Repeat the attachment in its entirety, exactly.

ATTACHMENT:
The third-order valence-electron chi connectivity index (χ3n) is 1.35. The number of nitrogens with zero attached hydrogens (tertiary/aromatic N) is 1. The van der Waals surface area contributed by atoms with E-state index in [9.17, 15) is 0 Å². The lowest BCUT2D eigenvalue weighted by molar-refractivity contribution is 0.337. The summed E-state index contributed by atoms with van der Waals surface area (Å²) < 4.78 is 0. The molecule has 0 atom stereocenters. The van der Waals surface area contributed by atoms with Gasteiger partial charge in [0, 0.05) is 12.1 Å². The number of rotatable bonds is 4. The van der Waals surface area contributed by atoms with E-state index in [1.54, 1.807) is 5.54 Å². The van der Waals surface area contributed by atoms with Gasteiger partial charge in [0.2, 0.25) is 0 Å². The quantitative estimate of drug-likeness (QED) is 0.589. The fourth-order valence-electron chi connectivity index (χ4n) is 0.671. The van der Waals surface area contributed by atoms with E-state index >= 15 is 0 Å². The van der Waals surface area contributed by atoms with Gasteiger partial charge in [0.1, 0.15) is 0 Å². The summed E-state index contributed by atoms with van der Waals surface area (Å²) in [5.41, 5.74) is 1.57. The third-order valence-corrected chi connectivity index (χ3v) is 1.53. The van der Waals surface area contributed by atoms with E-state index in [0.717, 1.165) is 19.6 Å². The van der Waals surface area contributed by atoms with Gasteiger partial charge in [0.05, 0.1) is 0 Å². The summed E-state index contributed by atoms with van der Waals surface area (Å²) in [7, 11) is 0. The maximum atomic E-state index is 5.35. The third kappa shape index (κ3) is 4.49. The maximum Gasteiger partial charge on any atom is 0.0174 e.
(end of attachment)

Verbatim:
The third-order valence-electron chi connectivity index (χ3n) is 1.35. The number of nitrogens with zero attached hydrogens (tertiary/aromatic N) is 1. The van der Waals surface area contributed by atoms with E-state index in [9.17, 15) is 0 Å². The lowest BCUT2D eigenvalue weighted by molar-refractivity contribution is 0.337. The summed E-state index contributed by atoms with van der Waals surface area (Å²) < 4.78 is 0. The molecule has 0 atom stereocenters. The van der Waals surface area contributed by atoms with Gasteiger partial charge in [0, 0.05) is 12.1 Å². The number of rotatable bonds is 4. The van der Waals surface area contributed by atoms with E-state index in [1.54, 1.807) is 5.54 Å². The van der Waals surface area contributed by atoms with Gasteiger partial charge in [0.2, 0.25) is 0 Å². The quantitative estimate of drug-likeness (QED) is 0.589. The fourth-order valence-electron chi connectivity index (χ4n) is 0.671. The van der Waals surface area contributed by atoms with E-state index >= 15 is 0 Å². The van der Waals surface area contributed by atoms with Gasteiger partial charge in [0.1, 0.15) is 0 Å². The summed E-state index contributed by atoms with van der Waals surface area (Å²) in [5.41, 5.74) is 1.57. The third-order valence-corrected chi connectivity index (χ3v) is 1.53. The van der Waals surface area contributed by atoms with E-state index in [0.717, 1.165) is 19.6 Å². The van der Waals surface area contributed by atoms with Gasteiger partial charge in [0.05, 0.1) is 0 Å². The summed E-state index contributed by atoms with van der Waals surface area (Å²) in [7, 11) is 0. The maximum atomic E-state index is 5.35. The third kappa shape index (κ3) is 4.49. The maximum Gasteiger partial charge on any atom is 0.0174 e.